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Cancer patient preferences for quality and length of life†
Version of Record online: 5 NOV 2008
Copyright © 2008 American Cancer Society
Volume 113, Issue 12, pages 3459–3466, 15 December 2008
How to Cite
Meropol, N. J., Egleston, B. L., Buzaglo, J. S., Benson, A. B., Cegala, D. J., Diefenbach, M. A., Fleisher, L., Miller, S. M., Sulmasy, D. P., Weinfurt, K. P. and CONNECT Study Research Group (2008), Cancer patient preferences for quality and length of life. Cancer, 113: 3459–3466. doi: 10.1002/cncr.23968
Clinicaltrials.gov registration ID: NCT00244868. Available at: http://www.clinicaltrials.gov/ct/show/NCT00244868?order=6
- Issue online: 4 DEC 2008
- Version of Record online: 5 NOV 2008
- Manuscript Accepted: 30 JUN 2008
- Manuscript Revised: 11 JUN 2008
- Manuscript Received: 11 APR 2008
- Fox Chase Cancer Center Population Studies Facility. Grant Number: R01CA082085
- Behavioral Research Core Facility from the National Cancer Institute. Grant Number: P30CA06927
- quality of life;
- cancer communication;
- physician-patient communication;
- patient preferences;
- communication preferences;
- cancer-related distress;
- length of life preferences;
- patient decision making;
- cancer communication aid;
- patient values
Optimal patient decision making requires integration of patient values, goals, and preferences with information received from the physician. In the case of a life-threatening illness such as cancer, the weights placed on quality of life (QOL) and length of life (LOL) represent critical values. The objective of the current study was to describe cancer patient values regarding QOL and LOL and explore associations with communication preferences.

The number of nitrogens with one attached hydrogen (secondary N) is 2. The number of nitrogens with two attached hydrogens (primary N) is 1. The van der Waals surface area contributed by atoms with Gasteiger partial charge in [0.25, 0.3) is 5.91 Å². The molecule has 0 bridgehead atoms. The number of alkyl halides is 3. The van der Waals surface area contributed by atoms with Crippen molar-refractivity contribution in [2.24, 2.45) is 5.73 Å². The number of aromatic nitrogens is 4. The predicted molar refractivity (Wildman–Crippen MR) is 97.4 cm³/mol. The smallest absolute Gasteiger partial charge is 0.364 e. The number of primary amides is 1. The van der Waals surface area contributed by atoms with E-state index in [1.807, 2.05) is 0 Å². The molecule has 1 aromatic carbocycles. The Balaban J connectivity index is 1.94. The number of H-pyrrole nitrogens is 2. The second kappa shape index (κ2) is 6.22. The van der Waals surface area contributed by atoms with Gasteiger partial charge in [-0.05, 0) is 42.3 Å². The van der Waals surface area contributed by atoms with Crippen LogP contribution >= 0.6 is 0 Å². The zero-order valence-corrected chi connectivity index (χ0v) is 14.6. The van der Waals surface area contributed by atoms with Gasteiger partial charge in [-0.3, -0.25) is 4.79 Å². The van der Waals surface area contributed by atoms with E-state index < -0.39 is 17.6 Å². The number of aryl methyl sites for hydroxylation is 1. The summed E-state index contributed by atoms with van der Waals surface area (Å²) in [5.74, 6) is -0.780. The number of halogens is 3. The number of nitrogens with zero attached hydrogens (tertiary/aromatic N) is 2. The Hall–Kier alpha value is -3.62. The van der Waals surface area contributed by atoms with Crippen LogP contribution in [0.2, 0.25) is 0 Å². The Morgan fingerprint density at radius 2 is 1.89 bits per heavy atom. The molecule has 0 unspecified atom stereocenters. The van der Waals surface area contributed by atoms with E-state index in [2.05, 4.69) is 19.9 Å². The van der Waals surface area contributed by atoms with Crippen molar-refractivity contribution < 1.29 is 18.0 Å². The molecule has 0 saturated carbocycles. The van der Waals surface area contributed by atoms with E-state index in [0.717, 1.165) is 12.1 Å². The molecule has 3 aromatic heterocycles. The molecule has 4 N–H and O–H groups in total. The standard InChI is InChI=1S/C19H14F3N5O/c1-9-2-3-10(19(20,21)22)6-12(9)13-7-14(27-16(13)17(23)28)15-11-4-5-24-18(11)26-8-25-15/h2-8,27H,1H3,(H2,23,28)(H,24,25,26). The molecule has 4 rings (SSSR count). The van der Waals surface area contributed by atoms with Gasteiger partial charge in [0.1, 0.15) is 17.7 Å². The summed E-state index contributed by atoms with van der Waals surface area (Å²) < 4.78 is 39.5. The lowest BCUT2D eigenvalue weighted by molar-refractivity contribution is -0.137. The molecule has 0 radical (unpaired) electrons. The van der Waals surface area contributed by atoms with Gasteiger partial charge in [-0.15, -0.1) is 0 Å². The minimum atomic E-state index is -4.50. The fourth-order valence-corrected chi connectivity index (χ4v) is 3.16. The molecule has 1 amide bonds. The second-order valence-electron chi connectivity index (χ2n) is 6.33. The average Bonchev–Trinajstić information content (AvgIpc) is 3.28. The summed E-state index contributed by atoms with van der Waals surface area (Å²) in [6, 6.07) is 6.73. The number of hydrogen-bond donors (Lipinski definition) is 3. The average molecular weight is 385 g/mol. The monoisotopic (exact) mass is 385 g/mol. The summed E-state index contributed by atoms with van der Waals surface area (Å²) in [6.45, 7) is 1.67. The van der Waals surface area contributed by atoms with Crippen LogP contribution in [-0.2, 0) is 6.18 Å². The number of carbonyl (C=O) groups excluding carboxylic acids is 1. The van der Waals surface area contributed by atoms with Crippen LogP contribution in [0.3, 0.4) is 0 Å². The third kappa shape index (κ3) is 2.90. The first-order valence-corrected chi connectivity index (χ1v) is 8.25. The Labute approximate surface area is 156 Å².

Patients with advanced cancer completed a computer-based survey before the initial consultation with a medical oncologist. Assessments included sociodemographics, physical and mental health state, values regarding quality and length of life, communication preferences, and cancer-related distress.
Among 459 patients with advanced cancer, 55% placed equal valued on QOL and LOL, 27% preferred QOL, and 18% preferred LOL. Patients with a QOL preference had lower levels of cancer-related distress (P < .001). A QOL preference was also associated with older age (P = .001), male sex (P = .003), and higher educational level (P = .062). Patients who preferred LOL over QOL desired a more supportive and less pessimistic communication style from their oncologists.
These data indicate that a values preference for LOL versus QOL may be simply measured, and is associated with wishes regarding the nature of oncologist communication. Awareness of these values during the clinical encounter could improve decision making by influencing the style and content of the communication between oncologists and their patients. Cancer 2008. © 2008 American Cancer Society.